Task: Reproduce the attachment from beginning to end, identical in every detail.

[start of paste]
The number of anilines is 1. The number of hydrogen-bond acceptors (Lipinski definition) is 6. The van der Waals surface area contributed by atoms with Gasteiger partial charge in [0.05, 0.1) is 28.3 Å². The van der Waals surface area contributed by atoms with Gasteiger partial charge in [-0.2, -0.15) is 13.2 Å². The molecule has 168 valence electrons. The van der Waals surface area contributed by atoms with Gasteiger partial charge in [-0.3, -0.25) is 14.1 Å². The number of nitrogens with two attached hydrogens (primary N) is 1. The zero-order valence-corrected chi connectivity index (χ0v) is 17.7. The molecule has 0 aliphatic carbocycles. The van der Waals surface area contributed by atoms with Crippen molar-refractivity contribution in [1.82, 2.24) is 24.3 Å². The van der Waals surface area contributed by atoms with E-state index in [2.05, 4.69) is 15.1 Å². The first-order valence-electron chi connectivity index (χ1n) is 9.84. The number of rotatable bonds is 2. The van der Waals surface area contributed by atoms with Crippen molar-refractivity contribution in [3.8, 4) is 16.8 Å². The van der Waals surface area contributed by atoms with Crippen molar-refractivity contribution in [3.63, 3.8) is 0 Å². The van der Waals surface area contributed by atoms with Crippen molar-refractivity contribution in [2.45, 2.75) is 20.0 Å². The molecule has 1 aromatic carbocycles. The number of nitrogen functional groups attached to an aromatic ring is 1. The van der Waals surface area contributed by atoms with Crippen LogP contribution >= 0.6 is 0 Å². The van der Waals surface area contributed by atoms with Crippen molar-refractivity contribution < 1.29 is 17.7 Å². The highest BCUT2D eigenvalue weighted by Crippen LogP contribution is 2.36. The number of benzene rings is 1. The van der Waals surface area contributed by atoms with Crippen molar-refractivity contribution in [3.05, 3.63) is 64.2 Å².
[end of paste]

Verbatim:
The number of anilines is 1. The number of hydrogen-bond acceptors (Lipinski definition) is 6. The van der Waals surface area contributed by atoms with Gasteiger partial charge in [0.05, 0.1) is 28.3 Å². The van der Waals surface area contributed by atoms with Gasteiger partial charge in [-0.2, -0.15) is 13.2 Å². The molecule has 168 valence electrons. The van der Waals surface area contributed by atoms with Gasteiger partial charge in [-0.3, -0.25) is 14.1 Å². The number of nitrogens with two attached hydrogens (primary N) is 1. The zero-order valence-corrected chi connectivity index (χ0v) is 17.7. The molecule has 0 aliphatic carbocycles. The van der Waals surface area contributed by atoms with Crippen molar-refractivity contribution in [1.82, 2.24) is 24.3 Å². The van der Waals surface area contributed by atoms with E-state index in [2.05, 4.69) is 15.1 Å². The first-order valence-electron chi connectivity index (χ1n) is 9.84. The number of rotatable bonds is 2. The van der Waals surface area contributed by atoms with Crippen molar-refractivity contribution in [3.8, 4) is 16.8 Å². The van der Waals surface area contributed by atoms with Crippen molar-refractivity contribution in [3.63, 3.8) is 0 Å². The van der Waals surface area contributed by atoms with Crippen molar-refractivity contribution in [2.45, 2.75) is 20.0 Å². The molecule has 1 aromatic carbocycles. The number of nitrogen functional groups attached to an aromatic ring is 1. The van der Waals surface area contributed by atoms with Crippen LogP contribution >= 0.6 is 0 Å². The van der Waals surface area contributed by atoms with Crippen molar-refractivity contribution < 1.29 is 17.7 Å². The highest BCUT2D eigenvalue weighted by Crippen LogP contribution is 2.36. The number of benzene rings is 1. The van der Waals surface area contributed by atoms with Crippen molar-refractivity contribution in [3.05, 3.63) is 64.2 Å².